“Iraq remains a destabilising influence to . . . the flow of oil to international markets from the Middle East. Saddam Hussein has also demonstrated a willingness to threaten to use the oil weapon and to use his own export programme to manipulate oil markets . . . This would display his personal power, enhance his image as a pan-Arab leader . . . and pressure others for a lifting of economic sanctions against his regime. The United States should conduct an immediate policy review toward Iraq including military, energy, economic and political/diplomatic assessments. The United States should then develop an integrated strategy with key allies in Europe and Asia, and with key countries in the Middle East, to restate goals with respect to Iraqi policy and to restore a cohesive coalition of key allies.”

According to the report’s compilers, the main cause of any coming crisis will be “Middle East tension”, which means the “chances are greater than at any point in the last two decades of an oil supply disruption”. It admits that the US will never be “energy independent” and is becoming too dependent on foreign powers supplying it with oil and gas. The answer is to put oil at the centre of the administration – “a reassessment of the role of energy in American foreign policy”.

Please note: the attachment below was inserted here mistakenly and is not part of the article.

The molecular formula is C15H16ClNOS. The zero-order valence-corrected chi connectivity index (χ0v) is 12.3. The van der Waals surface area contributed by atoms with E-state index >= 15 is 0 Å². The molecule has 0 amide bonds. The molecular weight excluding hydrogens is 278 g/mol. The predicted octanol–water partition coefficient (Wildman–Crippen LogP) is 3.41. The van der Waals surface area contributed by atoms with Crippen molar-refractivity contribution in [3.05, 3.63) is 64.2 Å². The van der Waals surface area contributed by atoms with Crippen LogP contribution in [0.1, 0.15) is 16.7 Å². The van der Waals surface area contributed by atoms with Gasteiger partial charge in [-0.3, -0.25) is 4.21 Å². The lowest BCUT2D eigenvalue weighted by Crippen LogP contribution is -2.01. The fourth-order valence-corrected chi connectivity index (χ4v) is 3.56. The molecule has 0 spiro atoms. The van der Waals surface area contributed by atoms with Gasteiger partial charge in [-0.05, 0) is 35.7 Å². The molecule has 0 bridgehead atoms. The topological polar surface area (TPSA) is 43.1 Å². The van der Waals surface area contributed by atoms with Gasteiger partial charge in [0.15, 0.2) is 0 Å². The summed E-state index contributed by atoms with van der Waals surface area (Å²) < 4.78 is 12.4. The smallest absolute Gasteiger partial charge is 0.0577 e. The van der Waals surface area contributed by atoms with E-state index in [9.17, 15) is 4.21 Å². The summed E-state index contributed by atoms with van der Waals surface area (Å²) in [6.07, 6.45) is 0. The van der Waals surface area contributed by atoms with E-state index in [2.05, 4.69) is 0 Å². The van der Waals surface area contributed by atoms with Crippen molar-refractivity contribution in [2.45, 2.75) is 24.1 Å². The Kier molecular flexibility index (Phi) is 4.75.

The report initially contemplates an arms-control programme in Iraq and suggests this may lead to a relaxation of oil sanctions which might make for better trading on world oil markets. However, it then acknowledges that such an arms-control policy would prove over-costly as it would “encourage Saddam Hussein to boast of his ‘victory’ against the United States, fuel his ambition and potentially strengthen his regime”. It continues: “Once so encouraged, and if his access to oil revenues was to be increased by adjustments in oil sanctions, Saddam Hussein could be a greater security threat to US allies in the region . . .”

With US oil reserves estimated to last no more than 20 years and the with the US the biggest consumer and the biggest net importer of oil (11 million barrels a day, which is a seventh of global production), there is a growing reliance on Middle Eastern oil. Twenty years ago the US imported just over 30 percent of its oil from the Middle East. That figure now stands at 52 percent. And in a world where the US has economic rivals, with their own growing demand for oil (i.e. China’s demands are increasing by 3.5 percent per year), a war to secure control of the “greatest prize” makes sound sense to the Bush administration.